“Whoa there, big guy,” Trevor chuckled. “That doesn’t exactly register high on the excitement meter.”
“Yeah, well, I’m a pretty boring guy, what can I say? I live a very simple life.”
“So, to all you single ladies out there, and all you interested men, be forewarned,” Trevor advised with a wink. “Expect a snooze fest on Friday nights.”
James stood up, being careful to duck under the microphone floating above his head, and wordlessly left the set, not daring to look in Jean-Louis’s direction. Inside he was a seething ball of rage. Nothing would have given him more satisfaction than to rip a new hole into Trevor right then and there, but that would only have ended up on YouTube and gone embarrassingly viral. He made a beeline for the green room where he could calm himself before proceeding with this charade. The room was blissfully cool compared to the hot lights of the set. He considered putting a fist through a wall but thought better of it and cracked open a bottle of water instead, emptied it in four gulps. This was all too soon. He should have waited another year, when all the details of his life wouldn’t matter to a public that would have largely forgotten about him anyway. He had let his ego lead him off the cliff and now, like hapless Wyle E. Coyote, he hung mid-air for the few excruciating moments before the humiliating faceplant in the dirt. After a few minutes a pimply-faced intern approached and stood nervously in the doorway.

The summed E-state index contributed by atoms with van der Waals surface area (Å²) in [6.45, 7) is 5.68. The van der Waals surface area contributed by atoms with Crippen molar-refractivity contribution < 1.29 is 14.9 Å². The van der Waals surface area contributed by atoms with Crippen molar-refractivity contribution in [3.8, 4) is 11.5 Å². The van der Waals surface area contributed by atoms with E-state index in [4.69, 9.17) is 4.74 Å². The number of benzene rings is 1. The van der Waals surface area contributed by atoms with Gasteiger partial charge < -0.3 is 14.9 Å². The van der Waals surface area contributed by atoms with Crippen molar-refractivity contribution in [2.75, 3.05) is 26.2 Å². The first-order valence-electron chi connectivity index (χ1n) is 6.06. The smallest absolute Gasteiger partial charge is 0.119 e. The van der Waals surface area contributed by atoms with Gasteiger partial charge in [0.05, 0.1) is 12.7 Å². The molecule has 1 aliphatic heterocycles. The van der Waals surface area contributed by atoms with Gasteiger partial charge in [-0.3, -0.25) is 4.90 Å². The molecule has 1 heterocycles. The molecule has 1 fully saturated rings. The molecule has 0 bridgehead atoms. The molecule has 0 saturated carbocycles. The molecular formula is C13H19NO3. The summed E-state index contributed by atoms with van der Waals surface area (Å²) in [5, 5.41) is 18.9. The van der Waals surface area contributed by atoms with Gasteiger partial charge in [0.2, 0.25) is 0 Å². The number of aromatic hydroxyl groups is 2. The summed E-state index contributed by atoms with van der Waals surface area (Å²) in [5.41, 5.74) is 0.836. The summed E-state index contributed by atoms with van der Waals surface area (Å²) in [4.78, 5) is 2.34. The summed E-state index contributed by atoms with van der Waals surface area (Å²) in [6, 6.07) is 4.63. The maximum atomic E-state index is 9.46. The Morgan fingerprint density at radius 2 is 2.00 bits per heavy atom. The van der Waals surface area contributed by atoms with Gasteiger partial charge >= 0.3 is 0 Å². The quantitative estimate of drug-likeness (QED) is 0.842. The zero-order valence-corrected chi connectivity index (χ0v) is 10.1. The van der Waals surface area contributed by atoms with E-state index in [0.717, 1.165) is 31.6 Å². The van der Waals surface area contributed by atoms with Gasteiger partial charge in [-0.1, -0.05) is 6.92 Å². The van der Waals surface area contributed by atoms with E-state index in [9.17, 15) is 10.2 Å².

“Excuse me, Mr. Miller. They’re waiting for you on set.”
James took a deep breath and followed the kid back out. As he balanced himself atop the rickety stool, he whispered to Trevor in pseudo-friendly fashion, “So sorry about that, just a little upset stomach. You know, I’d really like to talk about my charity work. Why don’t we get into that, keep it all positive?”
Trevor blinked a few times and then smiled warmly. “Not a chance.”